Erin: "Treeincarnation's biggest achievements so far?"
Nick: "The dedication of our staff... We are building the Great Wall of China when everyone else is just laying bricks, so to speak."
A recent interview with the amazing The Rogue Ginger
The full article can be found at www.therogueginger.com/2016/10/interview-with-treeincarnation
I'd like to give a massive thanks to the newspapers, radio stations, international podcasts and blogging sites who valued what we do enough to share our story with their audiences. Also it was a please speak to a number of Rotary groups, thanks of having me folks!
3AW Melbourne with Darren and Millie from The Thrifty Gardener
I went along to a furniture expo a few weeks ago on a cold, Melbournian wintery Sunday, and me being me, I asked every stall holder I met what the origins of their building materials were. The majority of them replied with “imported”, “American Oak” or “not sure.” There were a few individuals who made their pieces from trees sourced locally, however 99% of the timber in that room, was harvested offshore.
This is an unfortunate status quo, not to mention that I was probably the only person in that room who had an awareness of how much timber gets wasted in our own backyards. As I was leaving the expo, I calculated in my head how many trees Treeincarnation had removed in just that same week. The list comprised of an English Oak, Eucalyptus nicholii, Iron Bark, Evergreen Alder and a Cedar Tree, all of which were fully mature, and perfect for making furniture. Had we not have been the chosen contractor to remove those trees, they most definitely would have been cut up for firewood, or disposed of as mulch. So it begs the question, why are we not utilising the timber from trees that are already being cut down, rather than harvesting plantation timber prior?
Treeincarnation is disrupting two industries that are doing things “because that’s the way it’s always been done” – which is the biggest thief of innovation. It is most definitely our intention, to have both industries follow, in order to create a better tomorrow, and believe it will only be a matter of time.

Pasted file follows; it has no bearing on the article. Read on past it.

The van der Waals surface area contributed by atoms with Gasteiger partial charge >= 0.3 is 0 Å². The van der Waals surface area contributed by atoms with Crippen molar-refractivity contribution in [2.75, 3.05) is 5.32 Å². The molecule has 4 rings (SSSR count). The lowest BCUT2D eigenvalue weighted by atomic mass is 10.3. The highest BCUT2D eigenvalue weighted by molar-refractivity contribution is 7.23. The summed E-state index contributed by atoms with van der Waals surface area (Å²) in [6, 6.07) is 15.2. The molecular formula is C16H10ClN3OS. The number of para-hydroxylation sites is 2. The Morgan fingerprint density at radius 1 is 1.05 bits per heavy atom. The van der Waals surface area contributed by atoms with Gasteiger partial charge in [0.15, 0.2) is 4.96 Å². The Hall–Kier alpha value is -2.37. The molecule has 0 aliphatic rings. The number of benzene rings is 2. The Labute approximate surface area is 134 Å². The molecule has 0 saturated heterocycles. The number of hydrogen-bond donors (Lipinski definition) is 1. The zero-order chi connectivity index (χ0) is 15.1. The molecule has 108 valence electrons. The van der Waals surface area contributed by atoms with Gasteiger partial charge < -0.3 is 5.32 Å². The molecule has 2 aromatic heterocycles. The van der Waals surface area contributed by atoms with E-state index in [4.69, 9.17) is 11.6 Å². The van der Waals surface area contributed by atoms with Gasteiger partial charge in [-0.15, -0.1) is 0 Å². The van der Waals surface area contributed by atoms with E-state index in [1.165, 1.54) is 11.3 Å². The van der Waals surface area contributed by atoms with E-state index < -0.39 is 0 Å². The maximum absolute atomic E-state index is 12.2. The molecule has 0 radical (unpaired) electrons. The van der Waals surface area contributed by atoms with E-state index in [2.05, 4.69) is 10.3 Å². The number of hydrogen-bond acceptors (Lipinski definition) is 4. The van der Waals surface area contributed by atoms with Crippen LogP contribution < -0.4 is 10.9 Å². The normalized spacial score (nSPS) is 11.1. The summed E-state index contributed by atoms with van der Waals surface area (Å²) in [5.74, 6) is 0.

Inventing a better tomorrow begins with acknowledging, like so many pioneers before us, that the future does not need to resemble the past.
Now over to you.. where is your dollar being spent and how is it changing the world?
This is pretty close to our argument/the whole reason Treeincarnation exists, except if I could just understand why we're not utilising the timber from trees already being cut down (in urban settings) prior to reaching into our pockets and going to forests beforehand, I'd rest a lot easier at night..
It's disappointing that the answer to that is because our industry is doing things "because that's the way it's always been done," which is so mediocre, let alone embarrassing for humanity.
Just to be clear, we're not advocating the removal of trees, we just believe in being proactive with the timber when it comes time for one to go. The status quo across the board is to cut up and the trees and dispose of them as firewood or mulch, which not only discards a lot of the timbers' up cycling potential, but also releases the once stored carbon into the atmosphere, adding to our global warming problem.
So next time you hear of a friend that has to get one of their trees removed, we would greatly appreciate a recommendation so the tree can be up cycled, rather than wasted.
In general, pruning ornamental pear trees can be done at any time of year with very little harm to the tree.
However the best time of year to prune ornamental pear trees is during mid to late winter when the tree is dormant. Ornamental pears are deciduous trees (those that loose their leaves during winter).
The advantages of pruning ornamental pears in winter:
1. Having no leaves on a tree allows better access for an arborist to view the structure of a tree, spot problematic branches and make quality pruning cuts in order to promote good structure.
2. Trees that are dormant have stored carbohydrates in the trunk and root system. Pruning in winter is ideal because in spring all the trees stored carbohydrates go directly into the desired structural branches rather than problematic branches.
3. No leaves means less mess. This allows tree companies to complete a job quicker with less green waste to dispose of resulting in a lower cost for the customer.
For all your tree pruning needs, you can contact us on 0478 896 636.
Hi folks, from time to time I get calls from people wanting to know how much it will cost to get one of their trees removed, while it is difficult to give an indication of price without seeing the tree in person, an accurate estimate can be given having looked at half a dozen or more photos of the tree in question.
Are you looking for an indication as to what your tree will cost to remove? Send 6 + photos of your tree(s) from different angles and distances and text them through to 0478 896 636 with your suburb and the heading 'FREE ESTIMATE' for an obligation free estimate in 15 minutes!
Founder of Edge Trees